Oil Spill Timeline
Below is a timeline of events leading to the April 20, 2010 explosion on the Deepwater Horizon oil rig in the Gulf of Mexico, according to documents from congressional investigators and testimony from witnesses to the disaster:
Oilfield services contractor Halliburton completes cementing on BP’s Mississippi Canyon 252 well. In the hours leading up to midafternoon, crews conduct three positive pressure tests, in which fluid weight is placed on the seal.
BP and Transocean executives argue over changes in the drill plan for the well at a meeting aboard the rig.
An unexpected loss of fluid is observed in the riser pipe, suggesting there are leaks in the blowout preventer, a critical piece of equipment designed to shut down the well in the event of an emergency.
Negative pressure tests, in which crews reduce fluid pressure to test for leaks through the cement or well casing, show unexpected results. One draws 15 barrels of liquid out of the well instead of the expected five, raising more concerns about leaks. In a second, pressure on the rig’s “kill line” — a high-pressure pipe used to cut off the flow of oil — falls to zero, while rising to 1,400 pounds per square inch in the drill line, indicating a buildup of natural gas.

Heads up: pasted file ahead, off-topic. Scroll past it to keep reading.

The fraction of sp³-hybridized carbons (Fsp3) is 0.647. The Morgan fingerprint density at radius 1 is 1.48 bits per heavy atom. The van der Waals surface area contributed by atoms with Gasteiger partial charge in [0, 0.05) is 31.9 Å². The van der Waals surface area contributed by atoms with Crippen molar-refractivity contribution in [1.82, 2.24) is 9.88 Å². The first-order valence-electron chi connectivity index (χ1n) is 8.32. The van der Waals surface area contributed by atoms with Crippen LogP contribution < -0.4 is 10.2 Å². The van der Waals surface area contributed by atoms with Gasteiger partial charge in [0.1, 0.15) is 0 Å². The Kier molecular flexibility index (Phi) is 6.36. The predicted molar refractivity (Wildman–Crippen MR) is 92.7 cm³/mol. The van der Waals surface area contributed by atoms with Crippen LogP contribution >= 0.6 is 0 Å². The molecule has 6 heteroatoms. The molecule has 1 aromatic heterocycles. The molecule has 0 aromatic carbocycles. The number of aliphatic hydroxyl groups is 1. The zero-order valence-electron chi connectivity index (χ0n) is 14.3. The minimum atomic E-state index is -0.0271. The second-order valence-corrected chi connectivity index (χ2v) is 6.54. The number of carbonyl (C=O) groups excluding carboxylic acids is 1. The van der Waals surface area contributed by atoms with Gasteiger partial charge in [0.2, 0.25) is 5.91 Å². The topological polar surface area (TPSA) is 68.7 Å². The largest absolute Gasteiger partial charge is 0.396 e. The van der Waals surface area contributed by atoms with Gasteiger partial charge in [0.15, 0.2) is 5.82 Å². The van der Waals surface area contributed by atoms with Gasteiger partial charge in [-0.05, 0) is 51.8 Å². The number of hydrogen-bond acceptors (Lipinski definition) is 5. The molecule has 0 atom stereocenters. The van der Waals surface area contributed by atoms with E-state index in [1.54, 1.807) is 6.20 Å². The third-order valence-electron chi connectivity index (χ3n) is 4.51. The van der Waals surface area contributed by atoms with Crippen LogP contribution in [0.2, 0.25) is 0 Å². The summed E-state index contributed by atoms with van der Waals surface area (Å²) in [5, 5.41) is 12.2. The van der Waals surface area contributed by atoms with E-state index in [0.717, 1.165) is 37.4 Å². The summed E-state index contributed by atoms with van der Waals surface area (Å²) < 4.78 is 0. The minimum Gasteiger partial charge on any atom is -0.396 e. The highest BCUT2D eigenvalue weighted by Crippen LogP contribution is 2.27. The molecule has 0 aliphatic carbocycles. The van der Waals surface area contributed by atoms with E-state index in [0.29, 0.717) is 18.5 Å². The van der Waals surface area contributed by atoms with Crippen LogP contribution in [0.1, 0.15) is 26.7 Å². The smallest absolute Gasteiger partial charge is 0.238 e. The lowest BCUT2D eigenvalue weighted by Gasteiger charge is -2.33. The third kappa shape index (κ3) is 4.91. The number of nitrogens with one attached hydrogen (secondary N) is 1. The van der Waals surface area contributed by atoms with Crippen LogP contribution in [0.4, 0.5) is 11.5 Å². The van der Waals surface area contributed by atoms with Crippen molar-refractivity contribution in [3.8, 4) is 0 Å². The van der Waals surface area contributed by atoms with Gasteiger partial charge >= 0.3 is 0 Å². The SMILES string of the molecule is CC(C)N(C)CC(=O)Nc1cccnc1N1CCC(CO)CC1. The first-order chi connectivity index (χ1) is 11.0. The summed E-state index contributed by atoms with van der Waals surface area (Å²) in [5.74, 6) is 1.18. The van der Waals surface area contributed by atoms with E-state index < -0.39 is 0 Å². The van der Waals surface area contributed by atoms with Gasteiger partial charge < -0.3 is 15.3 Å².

BP ends testing and proceeds to replace remaining drill fluids with seawater. A BP investigator later suggests this is a “fundamental mistake.”
More fluid is reported flowing out of the well than is being pumped in.
Well pump is shut down for a “sheen” test, but the well continues to flow. Drill pipe pressure unexpectedly increases.
Abnormal pressures and more fluid returns are observed. The well pump is abruptly shut down.
Gas surges from the well and up the riser. The supply ship Damon B. Bankston, which is tied up alongside Deepwater Horizon, reports drilling fluid spilling onto its deck and is told to move back 500 meters from the rig. Seconds later, the first explosion occurs.
Deepwater Horizon issues distress call. The order is given to abandon the rig. Eleven of the 126 on board are lost at sea when the platform sinks two days later.